Art trail exhibitions

WALPOLE’S Petrichor Gallery is gearing up to host two exhibitions and a series of workshops this month during the upcoming Southern Art and Craft Trail.

Wildern features artists Tony Windberg, Clive Kendrick, Jenny Kendrick, Luda Korczynskyj, Christine Gregory and Elizabeth Edmonds whose work aims to explore and inspire conversations about the wilderness.

Edmonds said each artist interpreted the exhibition theme in their own individual way and that she found her inspiration in the countryside.

“All you have to do is drive along the highway or sit atop a hill,” she said.

“And as the light changes or scant mists settle into the valleys, you see a picture of a landscape that has persisted over thousands of years, yet, is infinitely fragile and variable.”

Cryptic: Mysterious, Enigmatic, the second exhibition, is a solo presentation of works by botanical artist and mycologist Katrina Syme.

Syme will display her watercolour illustrations of fungi, lichens, mosses, liverworts and hornworts found in regions in and around the Walpole wilderness.

She hopes the work will draw attention to “the forgotten” places and wildlife.

Both exhibitions will open on September 21 and close on October 20.

A free artist talk will be held on September 29 at 11am as well as three workshops to give aspiring artists the chance to experience different art forms.

More information can be learned by contacting the gallery on 0438 401 148.

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Seniors cut a rug

RETIREMENT certainly does not mean slowing down by any means and doesn’t this group of Albany senior citizens know it.

The Over 50s Line Dancing Group meets twice a week for varying difficulty levels of line dancing to keep them fit, healthy and social.

Over 50s Club President Val Chisholm has been line dancing for more than four years and said it’s often the reason some people get out of bed in the morning.

“Dancing is great for new people in town to meet other people, and it’s also great for people who have lost their partner,” she said.

“Dancing gets you out of bed and makes you have a laugh.”

Vice President Jennifer Sinclair agreed.

“It’s really fun and it’s great that people have a coffee afterwards, which is good for people who are alone,” she said.

“And without knowing, when you’re dancing, you’re doing balancing and fitness, all designed for over 50s,” Ms Chisholm added.

“You don’t have to worry about tearing a muscle or hurting your bladder because it’s all designed for over 50s.”

To join in all the fun, contact Ms Sinclair on 9844 1199 to see when the group is next meeting or check the Weekender’s Community Noticeboard.

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Tight and tasty gig

FOR fans of 1970s FM rock boogie with tight-ass harmonies and tasty guitar licks, this could well be the gig of the year.

Southern River Band hits town early next month led by what Perth music bible X-Press Mag dubbed ‘possibly the best front man in Australia’, Cal Kramer.

The band’s latest single Second Best is from the forthcoming album Rumour and Innuendo that will be out mid-September.

As renowned Melbourne rock ‘n’ roll man about town and Cherry Rock impresario James Young attests, Second Best has soul, swagger and power-pop sensibilities.

“Don’t let anyone say that The Southern River Band sound like The Darkness or Lynyrd Skynyrd. They don’t,” Young said.

“When I think of Southern River Band, I think of Countdown on the ABC in the 70s. Colour, movement, magic and a guaranteed global smash hit.”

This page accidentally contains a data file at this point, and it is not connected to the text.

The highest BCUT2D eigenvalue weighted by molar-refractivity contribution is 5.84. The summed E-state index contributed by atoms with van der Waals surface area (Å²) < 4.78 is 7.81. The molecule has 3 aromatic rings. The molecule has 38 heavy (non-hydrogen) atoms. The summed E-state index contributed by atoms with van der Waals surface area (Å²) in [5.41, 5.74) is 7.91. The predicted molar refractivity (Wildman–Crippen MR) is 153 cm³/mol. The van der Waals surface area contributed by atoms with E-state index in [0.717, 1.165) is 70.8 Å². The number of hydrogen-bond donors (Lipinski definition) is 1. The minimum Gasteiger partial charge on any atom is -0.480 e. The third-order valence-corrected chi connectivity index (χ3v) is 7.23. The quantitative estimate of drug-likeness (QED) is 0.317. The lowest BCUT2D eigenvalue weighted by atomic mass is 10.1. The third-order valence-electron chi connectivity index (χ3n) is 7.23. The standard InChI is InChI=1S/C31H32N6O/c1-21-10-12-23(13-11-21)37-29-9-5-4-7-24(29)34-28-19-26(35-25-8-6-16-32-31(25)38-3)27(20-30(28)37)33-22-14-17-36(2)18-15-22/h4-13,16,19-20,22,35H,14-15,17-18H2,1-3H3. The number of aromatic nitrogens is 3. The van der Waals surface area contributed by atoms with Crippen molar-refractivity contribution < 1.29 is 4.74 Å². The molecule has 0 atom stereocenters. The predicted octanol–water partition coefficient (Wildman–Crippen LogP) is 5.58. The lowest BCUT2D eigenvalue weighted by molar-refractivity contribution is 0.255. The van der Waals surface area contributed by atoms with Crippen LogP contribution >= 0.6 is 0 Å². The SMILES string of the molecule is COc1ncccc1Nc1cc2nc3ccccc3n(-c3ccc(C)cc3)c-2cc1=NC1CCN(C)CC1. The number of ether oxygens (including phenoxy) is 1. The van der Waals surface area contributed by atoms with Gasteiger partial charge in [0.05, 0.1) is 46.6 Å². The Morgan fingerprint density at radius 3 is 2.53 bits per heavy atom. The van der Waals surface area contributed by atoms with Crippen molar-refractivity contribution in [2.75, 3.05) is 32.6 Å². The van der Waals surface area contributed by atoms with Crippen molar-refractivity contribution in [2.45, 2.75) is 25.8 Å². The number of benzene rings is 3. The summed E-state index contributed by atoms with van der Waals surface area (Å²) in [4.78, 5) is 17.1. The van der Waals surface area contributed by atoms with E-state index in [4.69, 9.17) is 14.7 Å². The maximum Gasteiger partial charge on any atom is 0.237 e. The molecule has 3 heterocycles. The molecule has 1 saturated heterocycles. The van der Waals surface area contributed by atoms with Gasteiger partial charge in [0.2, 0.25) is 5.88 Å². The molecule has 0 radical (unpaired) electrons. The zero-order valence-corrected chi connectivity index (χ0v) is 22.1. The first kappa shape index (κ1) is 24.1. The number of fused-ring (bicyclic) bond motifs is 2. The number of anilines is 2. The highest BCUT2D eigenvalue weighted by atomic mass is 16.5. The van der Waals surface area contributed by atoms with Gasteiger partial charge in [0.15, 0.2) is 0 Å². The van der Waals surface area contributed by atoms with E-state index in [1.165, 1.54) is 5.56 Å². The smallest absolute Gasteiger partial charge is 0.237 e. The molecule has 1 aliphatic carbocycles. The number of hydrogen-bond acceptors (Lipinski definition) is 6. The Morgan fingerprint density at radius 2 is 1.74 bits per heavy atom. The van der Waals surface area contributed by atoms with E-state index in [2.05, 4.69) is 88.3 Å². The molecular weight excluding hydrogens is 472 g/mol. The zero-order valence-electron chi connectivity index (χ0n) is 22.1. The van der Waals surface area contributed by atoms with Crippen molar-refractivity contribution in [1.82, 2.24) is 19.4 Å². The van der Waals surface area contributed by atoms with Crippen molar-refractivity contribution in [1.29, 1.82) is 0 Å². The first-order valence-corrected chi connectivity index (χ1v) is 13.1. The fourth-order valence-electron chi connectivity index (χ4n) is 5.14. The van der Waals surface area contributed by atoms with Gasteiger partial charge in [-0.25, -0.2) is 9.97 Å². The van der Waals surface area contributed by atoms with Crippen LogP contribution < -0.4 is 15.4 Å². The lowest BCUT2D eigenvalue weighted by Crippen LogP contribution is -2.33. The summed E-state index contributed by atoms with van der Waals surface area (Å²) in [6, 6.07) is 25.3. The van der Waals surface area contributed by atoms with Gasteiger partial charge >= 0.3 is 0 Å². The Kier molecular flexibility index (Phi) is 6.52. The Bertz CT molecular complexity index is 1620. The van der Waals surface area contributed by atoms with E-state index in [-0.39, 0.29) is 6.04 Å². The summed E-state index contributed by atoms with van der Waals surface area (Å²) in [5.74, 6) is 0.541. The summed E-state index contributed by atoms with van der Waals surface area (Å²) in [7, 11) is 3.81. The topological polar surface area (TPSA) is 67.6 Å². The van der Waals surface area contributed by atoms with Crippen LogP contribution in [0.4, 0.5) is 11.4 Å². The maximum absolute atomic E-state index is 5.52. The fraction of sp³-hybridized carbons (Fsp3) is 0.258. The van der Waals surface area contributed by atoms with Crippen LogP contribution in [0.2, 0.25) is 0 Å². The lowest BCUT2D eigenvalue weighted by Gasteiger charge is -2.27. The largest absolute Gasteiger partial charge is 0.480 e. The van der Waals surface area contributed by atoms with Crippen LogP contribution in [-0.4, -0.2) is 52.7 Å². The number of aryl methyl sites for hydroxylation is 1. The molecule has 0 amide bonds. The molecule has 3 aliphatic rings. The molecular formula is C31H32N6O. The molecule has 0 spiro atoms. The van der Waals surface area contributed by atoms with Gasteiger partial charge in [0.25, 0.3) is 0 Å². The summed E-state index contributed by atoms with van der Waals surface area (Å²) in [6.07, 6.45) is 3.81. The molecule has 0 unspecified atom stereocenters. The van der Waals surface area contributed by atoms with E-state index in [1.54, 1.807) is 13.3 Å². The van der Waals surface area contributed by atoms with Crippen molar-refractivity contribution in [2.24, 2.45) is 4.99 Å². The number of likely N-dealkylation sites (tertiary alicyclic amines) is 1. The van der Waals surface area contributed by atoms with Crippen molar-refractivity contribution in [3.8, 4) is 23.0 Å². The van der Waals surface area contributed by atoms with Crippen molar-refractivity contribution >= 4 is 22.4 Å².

With a video for Second Best due on release, more new music on the way and some big news to come, Southern River Band are stepping it up in 2019 and ready to take on the world.

Following the release of the album, the four-piece will once again hit the road on a national tour building on the substantial fan base already enamoured with the band’s unashamed celebration of all things 70s rock.

The group will perform free at Six Degrees on Friday, September 6 from 8pm.

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All folk welcome

A NEW casual singing hotspot has arisen on the outskirts of Albany and current frequenters of the venue are encouraging others to come out and join in.

The Albany Shanty and Folk Club sets up camp at the King River Hall on Millbrook Road on the last Friday of each month for a social get-together and sing-song.

Next weekend’s August 30 event will be the third meet since the group began meeting at the Hall and shanty singer Nicky Guretti hopes more people will attend.

“There used to be a folk club that was very well attended at the King River Hall, so they asked us to try and get it up and running again,” the Shantylilly said.

“We try and keep the music traditional and encourage people to put their name on the board and get up and sing a song or two or three, or play an instrument, or both.”

The Shantylillies singing group is pushing for more families to attend their Hall event to improve community connectivity.

During regular club proceedings, The Shantylillies sing a range of shanty songs and songs about the sea, and people are encouraged to join in with these songs or get up on stage and sing their own.

The youngest to grace the stage so far has been Darcy Hamilton, at just two years old.

“There’s no need to get up and sing if you are shy,” Guretti said.

“Just come along and enjoy the entertainment and bring the whole family.”

There is no age limit for people interested in coming along to an Albany Shanty and Folk Club meet.

Entry is $5 per person or $10 for a family, and free tea and coffee is provided.

Bring your own drinks and snacks before the singing gets underway at 7pm.

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Glowing talent on show

AUGUST will wrap up with a bang at the Albany Entertainment Centre with a massive performance planned by secondary and tertiary music students.